Builders can finally rely on data as well as opinion to make multi-million dollar design decisions, resulting in improved profitability.
At last year’s Housing Design Summit, the head of architecture at one of the largest builders in the country shared that consumer design preferences were changing more quickly than ever, attributing most of the reason to the Internet, and specifically Houzz and Pinterest. This was causing consternation for his salespeople, who were having to respond to customer requests for more up-to-date designs and materials.
Also at the Design Summit, Nino Sitchinava from Houzz laid out the most data-rich presentation of design trends I have ever seen. In this podcast episode, Nino shares an update on those trends, with one of the hot trends she mentioned last March already on the decline!
Nino Sitchinava, Senior Director, Economics, Survey and Data Science, Houzz
Here are a few of Nino's insights from the podcast
- Colors. Shades of white continue to dominate, followed by gray. Strong accent colors are showing up in unique ways, such as on island cabinets (~40%) and in appliances.
- Custom cabinets. Cabinets now comprise up to 2/3 of the kitchen remodel spending, as affluent older homeowners are opting for custom cabinets over stock cabinets. Cabinet storage in islands has become even more critical, often including accent colors of black, blue, and emerald green.
- Two-person showers. Bathroom remodels include larger showers, a trend led by the new home industry years ago. We recently pointed out that this new home trend had gone too far, with ridiculously oversized showers now returning to more functional, 2-person, spa-like showers.
- Fewer farmhouses. After noting a rise in farmhouse style last February, Nino has identified that farmhouse is starting to wane. In our most recent DesignLens™ webinar, we noted the same. More specifically, farmhouse continues to be popular in more rural areas and is declining in more urban areas.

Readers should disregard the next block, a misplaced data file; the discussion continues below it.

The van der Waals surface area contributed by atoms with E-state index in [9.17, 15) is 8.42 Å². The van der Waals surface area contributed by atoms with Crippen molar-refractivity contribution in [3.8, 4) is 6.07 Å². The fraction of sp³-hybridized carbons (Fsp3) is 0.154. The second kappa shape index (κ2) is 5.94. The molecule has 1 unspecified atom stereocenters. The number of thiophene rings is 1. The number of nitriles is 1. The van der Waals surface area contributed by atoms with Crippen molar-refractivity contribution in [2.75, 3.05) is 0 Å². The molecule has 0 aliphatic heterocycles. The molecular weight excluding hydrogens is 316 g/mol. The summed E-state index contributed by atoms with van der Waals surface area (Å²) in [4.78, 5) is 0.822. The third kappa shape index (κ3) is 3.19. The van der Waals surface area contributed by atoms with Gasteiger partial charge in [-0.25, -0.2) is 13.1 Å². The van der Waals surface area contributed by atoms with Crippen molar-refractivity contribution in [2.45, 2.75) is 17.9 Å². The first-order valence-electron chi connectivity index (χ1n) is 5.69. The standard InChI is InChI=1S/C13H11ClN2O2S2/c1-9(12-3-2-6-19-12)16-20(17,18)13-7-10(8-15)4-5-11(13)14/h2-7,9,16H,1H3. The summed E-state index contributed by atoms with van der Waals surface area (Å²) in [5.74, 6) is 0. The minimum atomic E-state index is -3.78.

- Modern contemporary kitchens are on the rise, with crisp lines and neutral tones.
- Smart home features are now a given. The remodeling conversation has morphed from whether to include smart home features to “which features should be included?” New home security technology is the most popular, with a 20% adoption rate.
- Accessibility still not part of the conversation. For the most part, accessibility and universal design features tend to be a purchase that takes place after the remodel.
Looking into her crystal ball, Nino sees the following:
- Big ticket remodels: Aging homeowners with a lot of wealth are big users of Houzz and will drive expensive remodels well into the future.
- More homebodies: People are spending more time in the home and thus are paying more attention to home design. Our building products team has also identified this shift, additionally noting that people intend to live in their homes longer and are spending extra on more durable materials that won’t need to be replaced as often. The growth in longer-lasting composite decking in comparison to wood decking is a great example of this consumer shift.